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Categories of discipline recognition

The Royal College defines the requirements for specialty education in areas of medical, surgical, and laboratory medicine. Recognized Royal College disciplines fall under specialties, subspecialties and Area of Focused Competence. Another category of recognition is the Fundamentals Program.

The Royal College's is the body responsible for defining the requirements for discipline recognition (see the COS Terms of Reference). The COS uses the Criteria for Royal College Recognition of a Specialty and Subspecialty when considering applications for discipline recognition.

Information
Definition
Scope
Admission
Relationship
Length of Training
Example
Specialties Subspecialties Areas of Focused Competence Diploma Program
An area of medicine with a broad-based body of knowledge that is relevant in both community and tertiary settings and serves as the basis for additional competencies (such as subspecialties). An area of medicine with a more focused or advanced scope that builds upon the broad-based knowledge defined in a parent specialty. A highly focused discipline of specialty medicine that addresses a legitimate societal need, but does not meet the criteria for a specialty, subspecialty or fundamentals program. Typically, AFC diploma programs represent either supplemental competencies that enhance physicians’ practices in an existing discipline or a highly specific, narrow scope of practice that does not meet the criteria of a subspecialty.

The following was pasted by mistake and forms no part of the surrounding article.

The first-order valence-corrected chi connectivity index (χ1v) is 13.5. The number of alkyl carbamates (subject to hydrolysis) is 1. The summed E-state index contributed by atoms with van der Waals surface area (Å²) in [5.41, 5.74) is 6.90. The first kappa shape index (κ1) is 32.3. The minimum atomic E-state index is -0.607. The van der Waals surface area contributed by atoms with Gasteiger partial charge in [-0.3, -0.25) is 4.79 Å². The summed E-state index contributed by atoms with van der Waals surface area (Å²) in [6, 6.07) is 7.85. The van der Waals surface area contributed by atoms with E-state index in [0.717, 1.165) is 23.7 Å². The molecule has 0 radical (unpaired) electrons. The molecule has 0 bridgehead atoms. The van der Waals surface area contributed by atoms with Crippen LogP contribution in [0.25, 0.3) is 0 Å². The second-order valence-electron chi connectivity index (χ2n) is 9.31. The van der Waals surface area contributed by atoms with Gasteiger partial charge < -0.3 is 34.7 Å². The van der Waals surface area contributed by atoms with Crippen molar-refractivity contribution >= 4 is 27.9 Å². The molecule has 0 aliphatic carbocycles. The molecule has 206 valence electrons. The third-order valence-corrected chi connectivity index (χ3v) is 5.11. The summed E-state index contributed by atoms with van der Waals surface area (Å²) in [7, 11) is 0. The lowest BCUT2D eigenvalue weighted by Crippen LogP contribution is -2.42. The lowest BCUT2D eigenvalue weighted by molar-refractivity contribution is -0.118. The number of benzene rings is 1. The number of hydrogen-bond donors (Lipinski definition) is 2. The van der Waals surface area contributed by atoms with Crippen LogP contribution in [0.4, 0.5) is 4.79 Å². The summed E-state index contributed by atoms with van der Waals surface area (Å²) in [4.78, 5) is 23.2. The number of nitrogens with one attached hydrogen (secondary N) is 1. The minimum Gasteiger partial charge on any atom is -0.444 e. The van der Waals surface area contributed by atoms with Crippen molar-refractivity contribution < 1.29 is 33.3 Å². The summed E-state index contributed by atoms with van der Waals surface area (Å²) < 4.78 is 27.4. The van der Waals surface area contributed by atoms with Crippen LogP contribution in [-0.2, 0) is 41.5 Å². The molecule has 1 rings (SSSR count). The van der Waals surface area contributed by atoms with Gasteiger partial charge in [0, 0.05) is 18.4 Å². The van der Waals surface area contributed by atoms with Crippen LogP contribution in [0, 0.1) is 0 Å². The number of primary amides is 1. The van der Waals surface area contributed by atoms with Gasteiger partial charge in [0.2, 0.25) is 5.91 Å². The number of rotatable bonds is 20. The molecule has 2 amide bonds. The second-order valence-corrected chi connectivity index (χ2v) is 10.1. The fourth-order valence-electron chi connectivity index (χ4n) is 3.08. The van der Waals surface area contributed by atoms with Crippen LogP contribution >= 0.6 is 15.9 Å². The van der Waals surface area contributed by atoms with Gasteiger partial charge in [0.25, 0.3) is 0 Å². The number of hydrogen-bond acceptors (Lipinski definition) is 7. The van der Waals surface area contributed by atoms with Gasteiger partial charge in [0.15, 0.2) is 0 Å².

Broad, foundational More focused, builds on primary specialty Narrow, enhances existing competencies
From medical school Entry from a fundamentals program or primary specialty Depending on the AFC program, entry is possible from a specialty, subspecialty, M.D. (non-clinical) or conjoint program with the College of Family Physicians (with primary certification from either college).
Basis for subspecialties and Areas of Focused Competence diplomas Basis for Areas of Focused Competence diplomas Builds on a base discipline
Typically four to five years One or two years Typically one or two years, but competency-based
Psychiatry Forensic Psychiatry Cardiac Electrophysiology